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3 smiling jack-o-lanterns
By Kelly Davis, Vice President for Peer & Youth Advocacy and Theresa Nguyen, Chief Research Officer

Every year around Halloween we see a recurring rise of haunted asylums, straight jacket “psycho” costumes, and costumes depicting suicide. At MHA, we’ve called for the removal of offensive costumes and attractions, and to draw attention to why these representations are just wrong. They falsely paint people with mental health conditions as violent and scary. They dishonor countless people who have been harmed by attitudes about mental health - people who survived through living in chains, lobotomies, and forced sterilization, and who were often forgotten and left to die in large state-run hospitals. Some justify their Halloween costumes and activities by saying we do not treat people this way anymore. But what many of these portrayals hide is the real terror and violence experienced by people living with mental health conditions today. These experiences include:

  • Feeling unheard. It often takes a long time to decide you want to reach out and get treatment. When you finally do, it can feel like people are not listening. Imagine finally sharing something you’ve been deeply struggling with to have people not believe you or dismiss your experiences as a “stage” or an “overreaction”. Imagine asking your provider about serious side effects or a new problem only to have them dismiss and ignore your legitimate concerns. Whether it’s family, friends, or providers, it is scary and lonesome when the people around you do not believe or listen to you.
  • Losing control.  Experiencing a mental health crisis is hard enough. It can have all sorts of effects on your health, relationships, work, education, and life. When entering into an emergency crisis treatment facility, it is scary when you are stripped of your rights to make choices about your life, what you want and need, and how you should be treated.
  • Experiencing isolation. For people who have chronic mental health problems, living in isolation from society can become an everyday reality. When we lose our ability to connect with others or feel rejected by the people around us, we lose our sense of self and meaning. What’s more, a lack of community-based services often means that people end up out of their homes, away from their communities, and hospitalized, incarcerated, or homeless. For those in hospitals, jails, and prisons, isolation rooms still exist. It is scary to lose major parts of your life and your ability to freely connect with other people.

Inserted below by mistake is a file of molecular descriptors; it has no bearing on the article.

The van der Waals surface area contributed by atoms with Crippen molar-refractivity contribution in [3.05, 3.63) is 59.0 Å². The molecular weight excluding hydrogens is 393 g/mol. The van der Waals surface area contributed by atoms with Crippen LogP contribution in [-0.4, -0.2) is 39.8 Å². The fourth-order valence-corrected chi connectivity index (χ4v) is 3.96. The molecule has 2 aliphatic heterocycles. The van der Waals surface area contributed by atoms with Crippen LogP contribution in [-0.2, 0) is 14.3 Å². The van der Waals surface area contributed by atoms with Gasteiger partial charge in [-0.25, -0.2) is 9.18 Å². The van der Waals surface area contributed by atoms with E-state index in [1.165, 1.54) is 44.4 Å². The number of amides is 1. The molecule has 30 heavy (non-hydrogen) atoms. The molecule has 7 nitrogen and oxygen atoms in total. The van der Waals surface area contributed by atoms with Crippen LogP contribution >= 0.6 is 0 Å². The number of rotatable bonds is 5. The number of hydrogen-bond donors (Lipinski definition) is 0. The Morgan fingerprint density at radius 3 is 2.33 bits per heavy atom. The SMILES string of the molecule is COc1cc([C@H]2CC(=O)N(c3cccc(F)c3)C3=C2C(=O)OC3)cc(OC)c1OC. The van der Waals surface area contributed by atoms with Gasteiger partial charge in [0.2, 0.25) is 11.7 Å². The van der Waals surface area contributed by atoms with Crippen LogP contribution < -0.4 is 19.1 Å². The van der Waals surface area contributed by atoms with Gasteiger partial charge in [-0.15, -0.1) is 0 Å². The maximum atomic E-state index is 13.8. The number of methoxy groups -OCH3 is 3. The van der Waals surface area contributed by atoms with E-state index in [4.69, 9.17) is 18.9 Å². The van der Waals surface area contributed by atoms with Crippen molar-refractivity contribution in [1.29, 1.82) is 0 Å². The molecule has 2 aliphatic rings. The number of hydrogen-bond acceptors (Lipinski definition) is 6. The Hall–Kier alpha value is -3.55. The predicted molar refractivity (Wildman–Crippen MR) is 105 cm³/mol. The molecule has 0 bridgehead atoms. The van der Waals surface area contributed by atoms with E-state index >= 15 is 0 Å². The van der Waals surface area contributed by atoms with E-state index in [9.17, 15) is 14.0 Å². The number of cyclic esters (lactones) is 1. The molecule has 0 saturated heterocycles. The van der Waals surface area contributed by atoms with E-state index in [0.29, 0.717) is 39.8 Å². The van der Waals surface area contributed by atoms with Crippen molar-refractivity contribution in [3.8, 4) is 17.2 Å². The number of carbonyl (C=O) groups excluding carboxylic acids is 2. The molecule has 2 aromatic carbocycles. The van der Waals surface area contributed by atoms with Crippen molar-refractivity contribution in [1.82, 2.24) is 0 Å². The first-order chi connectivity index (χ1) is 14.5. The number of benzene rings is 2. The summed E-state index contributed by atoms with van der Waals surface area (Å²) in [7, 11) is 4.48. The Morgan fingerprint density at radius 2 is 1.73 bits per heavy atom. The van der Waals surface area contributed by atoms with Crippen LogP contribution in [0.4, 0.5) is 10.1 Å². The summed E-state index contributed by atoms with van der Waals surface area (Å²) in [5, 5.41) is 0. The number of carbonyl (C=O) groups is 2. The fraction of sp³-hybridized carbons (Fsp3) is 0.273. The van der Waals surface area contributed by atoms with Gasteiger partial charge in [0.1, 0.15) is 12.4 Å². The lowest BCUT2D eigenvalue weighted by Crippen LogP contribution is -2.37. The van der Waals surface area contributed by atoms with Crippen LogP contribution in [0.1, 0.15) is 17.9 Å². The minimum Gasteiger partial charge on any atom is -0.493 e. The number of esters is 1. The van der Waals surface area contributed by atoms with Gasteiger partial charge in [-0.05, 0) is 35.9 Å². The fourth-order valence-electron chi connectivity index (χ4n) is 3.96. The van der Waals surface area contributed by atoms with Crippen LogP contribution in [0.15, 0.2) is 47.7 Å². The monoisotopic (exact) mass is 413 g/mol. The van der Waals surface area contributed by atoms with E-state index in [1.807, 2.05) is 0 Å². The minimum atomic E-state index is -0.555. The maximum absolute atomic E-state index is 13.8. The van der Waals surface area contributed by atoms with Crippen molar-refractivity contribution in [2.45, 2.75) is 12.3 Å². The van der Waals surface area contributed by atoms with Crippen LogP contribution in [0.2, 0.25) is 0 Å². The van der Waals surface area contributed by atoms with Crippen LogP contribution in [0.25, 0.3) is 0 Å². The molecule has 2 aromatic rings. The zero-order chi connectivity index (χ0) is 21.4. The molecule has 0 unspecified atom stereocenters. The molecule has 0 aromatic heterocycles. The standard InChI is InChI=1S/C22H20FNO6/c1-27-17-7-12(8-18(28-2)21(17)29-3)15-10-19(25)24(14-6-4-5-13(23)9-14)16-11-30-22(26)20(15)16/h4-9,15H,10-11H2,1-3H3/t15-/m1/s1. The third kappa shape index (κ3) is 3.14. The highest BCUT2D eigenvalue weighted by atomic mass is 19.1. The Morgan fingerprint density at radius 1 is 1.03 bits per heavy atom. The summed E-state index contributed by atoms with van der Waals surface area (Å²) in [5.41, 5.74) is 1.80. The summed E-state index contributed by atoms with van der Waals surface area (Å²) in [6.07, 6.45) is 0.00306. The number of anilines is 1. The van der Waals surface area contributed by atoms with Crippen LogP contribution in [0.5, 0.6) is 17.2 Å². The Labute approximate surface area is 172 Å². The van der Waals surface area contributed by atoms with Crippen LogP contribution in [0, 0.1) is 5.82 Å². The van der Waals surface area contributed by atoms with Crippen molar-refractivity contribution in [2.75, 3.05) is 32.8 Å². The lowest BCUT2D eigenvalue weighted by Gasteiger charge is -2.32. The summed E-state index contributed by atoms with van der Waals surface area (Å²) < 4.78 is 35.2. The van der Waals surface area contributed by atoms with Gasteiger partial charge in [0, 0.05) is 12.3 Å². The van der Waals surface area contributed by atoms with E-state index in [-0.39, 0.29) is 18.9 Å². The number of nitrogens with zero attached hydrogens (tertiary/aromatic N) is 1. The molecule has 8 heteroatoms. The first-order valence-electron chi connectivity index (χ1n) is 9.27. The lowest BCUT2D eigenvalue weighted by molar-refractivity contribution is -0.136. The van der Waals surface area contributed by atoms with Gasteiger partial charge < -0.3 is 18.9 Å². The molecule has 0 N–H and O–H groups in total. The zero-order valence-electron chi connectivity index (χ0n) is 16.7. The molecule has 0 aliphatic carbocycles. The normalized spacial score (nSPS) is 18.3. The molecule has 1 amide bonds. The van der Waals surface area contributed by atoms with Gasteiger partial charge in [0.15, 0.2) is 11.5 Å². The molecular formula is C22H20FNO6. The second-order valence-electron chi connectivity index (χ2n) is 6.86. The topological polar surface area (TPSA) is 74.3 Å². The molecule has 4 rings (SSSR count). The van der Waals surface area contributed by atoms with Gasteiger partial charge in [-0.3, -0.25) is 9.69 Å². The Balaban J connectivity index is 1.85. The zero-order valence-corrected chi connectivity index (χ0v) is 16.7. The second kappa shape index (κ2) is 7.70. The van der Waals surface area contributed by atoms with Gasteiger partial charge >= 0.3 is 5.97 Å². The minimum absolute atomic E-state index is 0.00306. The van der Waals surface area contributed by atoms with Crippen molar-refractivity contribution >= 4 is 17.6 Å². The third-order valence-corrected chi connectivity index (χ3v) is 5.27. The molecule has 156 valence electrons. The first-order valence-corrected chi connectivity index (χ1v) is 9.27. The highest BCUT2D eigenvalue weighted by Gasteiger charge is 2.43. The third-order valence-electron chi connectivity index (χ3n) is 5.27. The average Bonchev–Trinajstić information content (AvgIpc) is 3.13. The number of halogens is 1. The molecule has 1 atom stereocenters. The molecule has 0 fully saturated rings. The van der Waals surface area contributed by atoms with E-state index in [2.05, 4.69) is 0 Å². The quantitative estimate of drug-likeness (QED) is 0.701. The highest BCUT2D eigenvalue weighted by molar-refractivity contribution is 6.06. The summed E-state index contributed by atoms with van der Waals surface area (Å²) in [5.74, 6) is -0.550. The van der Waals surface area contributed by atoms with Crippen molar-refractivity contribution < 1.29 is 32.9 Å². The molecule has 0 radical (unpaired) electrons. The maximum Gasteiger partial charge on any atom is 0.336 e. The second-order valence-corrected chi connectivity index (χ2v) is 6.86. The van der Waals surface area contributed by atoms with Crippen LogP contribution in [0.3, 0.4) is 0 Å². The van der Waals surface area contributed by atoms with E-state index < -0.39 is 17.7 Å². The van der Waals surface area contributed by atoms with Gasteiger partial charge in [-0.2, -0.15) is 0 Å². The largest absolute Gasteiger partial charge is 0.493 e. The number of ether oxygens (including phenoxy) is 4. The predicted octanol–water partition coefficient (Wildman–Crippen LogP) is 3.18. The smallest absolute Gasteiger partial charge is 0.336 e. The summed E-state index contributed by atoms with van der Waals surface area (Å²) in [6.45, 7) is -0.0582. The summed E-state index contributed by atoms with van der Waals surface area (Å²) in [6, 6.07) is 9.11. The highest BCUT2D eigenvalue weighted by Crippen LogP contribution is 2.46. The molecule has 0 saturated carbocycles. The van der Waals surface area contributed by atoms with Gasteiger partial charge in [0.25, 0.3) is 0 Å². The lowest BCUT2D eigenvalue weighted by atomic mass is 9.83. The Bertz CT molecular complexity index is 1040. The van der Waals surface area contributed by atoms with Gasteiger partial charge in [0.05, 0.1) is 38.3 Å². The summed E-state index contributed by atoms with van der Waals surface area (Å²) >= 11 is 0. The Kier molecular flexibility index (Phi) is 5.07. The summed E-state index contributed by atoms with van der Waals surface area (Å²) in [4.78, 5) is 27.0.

• Being restrained. Physical, mechanical, and chemical restraints are used in hospitals, jails, prisons, and schools. The images you see at Halloween of people in hospitals tied to beds or isolated in rooms are not fantasy. This still happens to adults and kids across the US. People who are experiencing crises and need support experience increased traumatization instead. After these experiences it’s understandable why we’re less likely to trust services in the future. It is scary to be treated like you are less than human and to be tied up, held down, or forcibly sedated.

With the voices of individuals with lived experience, we’ve come a long way in improving the way we conceptualize and support people with mental health conditions. We now know that recovery is possible even if it does not look the same for everyone. Most importantly, we know that the only way to help a person recover is to ensure their dignity and self-determination in the process.

During Halloween, we hope to open a dialogue to show that people with mental health conditions are just people, and that their traumas and the history of abuse have no place as a costume or horror entertainment.

Here’s what “mental patients” really look like!

Your mind and thoughts Constantly racing through your head . My anxiety attacks happen at night , in bed while sleeping . Nite time can be my worst anxiety .

I wrote to the next town over when I heard the middle school kids had picked "scary asylum" for their Halloween dance theme. I know several middle school kids who have had psych hospitalizations, and pointed that out. The superintendent actually called me back to say they were changing it.